Canadian alt-rock artist Contour (also known as Kayle Goguen) has taken his music in a different direction with the brand new single, “The Lighthouse and the Sea”. Known for heavy guitars, pulsing rhythms, and fierce vocals, the latest offering takes on more of a polished, singer-songwriter approach. We caught up with Kayle to chat about the new song, how he got his start as a musician, and what question he’d like to be asked in an interview.

From The Strait: Tell us about the new single, “The Lighthouse and the Sea”.

Contour: Well it’s definitely a departure from my usual sound. I’ve been writing a lot more acoustic stuff lately, probably from being isolated during COVID i think. I really wanted to stay outside my comfort zone on this one. No drums, no heavy build up. Just good lyrics and tasteful guitar and some subtle stuff for sonics.

It’s a love song, but i think what makes it different is that it’s riddled with hesitation. I think it’s more about learning to let yourself be vulnerable and open to love.

FTS: How did you get started as a musician?

Contour: It all started with a shitty Nintendo-sounding Ibanez Gio I got for Christmas when I was 13. I played that thing everyday and learned every Billy Talent & System of a Down riff i could.

I started writing songs and playing in bands as a guitarist around 15 and eventually I picked up drums and bass because I hated trying to program them for demos. I was too shy to be a singer but a band I was in needed a replacement singer and I just tried it out.

FTS: Who were your musical influences growing up, and how do they differ from your current ones?

Contour: As I mentioned, Billy Talent & SOAD were big for me learning guitar but I also grew up listening to Pink Floyd and Zeppelin in my dads car. My older sister and brother turned me on to more alternative rock type stuff, I’d always steal their big shiny tunes cds.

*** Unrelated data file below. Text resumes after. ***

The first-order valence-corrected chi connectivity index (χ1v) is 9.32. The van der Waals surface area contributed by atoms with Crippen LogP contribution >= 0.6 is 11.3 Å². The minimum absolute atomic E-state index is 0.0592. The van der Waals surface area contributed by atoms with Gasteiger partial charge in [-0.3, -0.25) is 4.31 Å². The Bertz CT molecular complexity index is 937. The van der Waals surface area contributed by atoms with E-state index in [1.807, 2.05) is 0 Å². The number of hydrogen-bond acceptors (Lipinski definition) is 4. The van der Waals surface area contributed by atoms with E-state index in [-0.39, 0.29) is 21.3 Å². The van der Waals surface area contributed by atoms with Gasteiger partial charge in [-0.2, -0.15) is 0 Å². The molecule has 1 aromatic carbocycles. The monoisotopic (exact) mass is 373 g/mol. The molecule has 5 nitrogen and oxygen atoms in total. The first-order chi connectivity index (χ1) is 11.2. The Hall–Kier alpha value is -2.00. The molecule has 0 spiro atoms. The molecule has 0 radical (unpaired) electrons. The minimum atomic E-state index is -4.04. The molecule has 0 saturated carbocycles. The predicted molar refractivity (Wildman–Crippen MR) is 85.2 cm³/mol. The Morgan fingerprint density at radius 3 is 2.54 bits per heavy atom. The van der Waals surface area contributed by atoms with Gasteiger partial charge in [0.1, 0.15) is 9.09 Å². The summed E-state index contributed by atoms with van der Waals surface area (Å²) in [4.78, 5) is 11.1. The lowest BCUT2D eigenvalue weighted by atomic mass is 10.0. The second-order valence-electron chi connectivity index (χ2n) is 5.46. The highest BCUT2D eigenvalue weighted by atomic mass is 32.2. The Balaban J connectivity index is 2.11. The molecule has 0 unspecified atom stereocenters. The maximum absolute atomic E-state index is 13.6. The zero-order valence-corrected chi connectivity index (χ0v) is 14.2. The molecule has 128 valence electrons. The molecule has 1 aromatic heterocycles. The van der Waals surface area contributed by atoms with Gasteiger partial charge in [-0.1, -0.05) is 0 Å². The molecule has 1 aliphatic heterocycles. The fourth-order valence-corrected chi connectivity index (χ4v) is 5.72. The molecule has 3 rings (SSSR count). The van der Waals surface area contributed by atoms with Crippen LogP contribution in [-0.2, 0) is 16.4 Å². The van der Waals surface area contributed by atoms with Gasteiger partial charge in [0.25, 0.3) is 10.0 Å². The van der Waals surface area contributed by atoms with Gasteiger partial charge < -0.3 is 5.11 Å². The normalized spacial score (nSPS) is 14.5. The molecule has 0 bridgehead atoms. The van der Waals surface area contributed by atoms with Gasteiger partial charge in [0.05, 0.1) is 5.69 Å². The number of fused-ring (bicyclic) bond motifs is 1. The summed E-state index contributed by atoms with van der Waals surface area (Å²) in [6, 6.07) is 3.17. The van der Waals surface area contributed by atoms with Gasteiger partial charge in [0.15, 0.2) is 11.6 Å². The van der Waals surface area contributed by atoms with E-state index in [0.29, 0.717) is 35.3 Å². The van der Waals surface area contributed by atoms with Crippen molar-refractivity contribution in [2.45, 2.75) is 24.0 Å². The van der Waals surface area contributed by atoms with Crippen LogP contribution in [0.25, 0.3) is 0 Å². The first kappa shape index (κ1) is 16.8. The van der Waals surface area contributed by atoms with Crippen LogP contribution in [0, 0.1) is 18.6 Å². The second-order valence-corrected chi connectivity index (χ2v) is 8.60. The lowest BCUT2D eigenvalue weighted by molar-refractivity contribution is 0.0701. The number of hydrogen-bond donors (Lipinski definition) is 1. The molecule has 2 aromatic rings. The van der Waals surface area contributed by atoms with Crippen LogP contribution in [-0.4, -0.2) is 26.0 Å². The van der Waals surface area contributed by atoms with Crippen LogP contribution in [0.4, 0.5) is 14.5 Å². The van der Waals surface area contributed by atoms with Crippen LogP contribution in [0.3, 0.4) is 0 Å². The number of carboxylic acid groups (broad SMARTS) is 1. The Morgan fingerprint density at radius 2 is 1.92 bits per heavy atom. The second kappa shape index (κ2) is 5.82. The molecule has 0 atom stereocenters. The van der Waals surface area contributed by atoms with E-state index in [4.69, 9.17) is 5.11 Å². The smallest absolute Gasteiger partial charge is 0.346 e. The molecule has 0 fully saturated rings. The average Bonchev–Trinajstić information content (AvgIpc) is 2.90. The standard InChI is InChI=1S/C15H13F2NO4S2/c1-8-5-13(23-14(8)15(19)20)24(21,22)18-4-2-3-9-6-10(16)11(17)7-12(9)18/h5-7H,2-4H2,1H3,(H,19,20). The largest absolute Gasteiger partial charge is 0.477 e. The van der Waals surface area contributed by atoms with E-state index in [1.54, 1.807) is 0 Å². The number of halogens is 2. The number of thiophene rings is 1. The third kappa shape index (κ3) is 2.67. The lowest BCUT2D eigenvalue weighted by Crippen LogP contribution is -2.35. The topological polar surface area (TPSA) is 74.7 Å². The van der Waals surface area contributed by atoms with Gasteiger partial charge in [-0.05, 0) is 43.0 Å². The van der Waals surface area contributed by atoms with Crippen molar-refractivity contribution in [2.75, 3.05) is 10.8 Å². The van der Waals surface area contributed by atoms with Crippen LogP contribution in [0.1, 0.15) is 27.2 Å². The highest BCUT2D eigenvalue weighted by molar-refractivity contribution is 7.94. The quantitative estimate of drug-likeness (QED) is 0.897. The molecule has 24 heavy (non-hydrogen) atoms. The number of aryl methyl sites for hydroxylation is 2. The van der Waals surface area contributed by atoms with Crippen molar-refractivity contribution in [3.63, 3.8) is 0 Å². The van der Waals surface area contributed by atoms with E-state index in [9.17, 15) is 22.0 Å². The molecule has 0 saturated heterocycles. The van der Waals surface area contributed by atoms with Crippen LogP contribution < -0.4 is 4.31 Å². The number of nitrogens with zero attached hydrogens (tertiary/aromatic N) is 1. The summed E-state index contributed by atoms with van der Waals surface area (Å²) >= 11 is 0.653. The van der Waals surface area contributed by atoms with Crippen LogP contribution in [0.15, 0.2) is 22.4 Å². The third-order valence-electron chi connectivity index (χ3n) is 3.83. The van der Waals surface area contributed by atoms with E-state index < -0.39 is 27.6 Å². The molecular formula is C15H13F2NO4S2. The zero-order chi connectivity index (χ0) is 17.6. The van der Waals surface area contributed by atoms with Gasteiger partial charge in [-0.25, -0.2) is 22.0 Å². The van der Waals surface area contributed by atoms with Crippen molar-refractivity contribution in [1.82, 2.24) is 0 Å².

In high school I branched off with a mixture of sad/heavy music: Brand New, Thrice, Radiohead, Matthew Good, Mogwai, & Underoath.

Now I’m probably more into folk and songwriter stuff and less metal but still relatively the same.
I like repping Canadian bands lately. Just in Ontario we’ve got PUP, Dirty Nil, Flatliners, July Talk, Alexisonfire, Bahamas, etc. All really impressive artists.

FTS: What’s your songwriting process like?

Contour: Usually starts with a riff or chord progression I like and then either vocals or drums come next. I just build an arrangement in my head or start demo’ing parts into my Mac. For lyrics it’s usually a concept or something that interests me and I’ll just build and see what fits.

For me the instrumental comes easy. I think I could write the basis for an instrumental rock song in an hour but then comes the long arduous task of writing lyrics, which takes me far too long.

FTS: If you could be asked any question in an interview, what would you want to be asked? (And while we’re at it, what would your answer be?)

Contour: Uhmm… I guess it’d be
What do I want Contour’s music to stand for?

I really want my music to be diverse but to still stay grounded in being human. I want to make music for the people who appreciate what a real band sounds like and enjoy the imperfections and push and pull of rhythm.

I think pop sensibilities are starting to make a lot of new production sound so inoffensive and bland. I think things are too focused on “vibe” and aesthetic. So I want to keep writing stuff that bends on different genres but keeps the focus on raw emotion and doesn’t shy away from instruments and the actual music at play.

Check out Contour’s latest single, “The Lighthouse and the Sea”!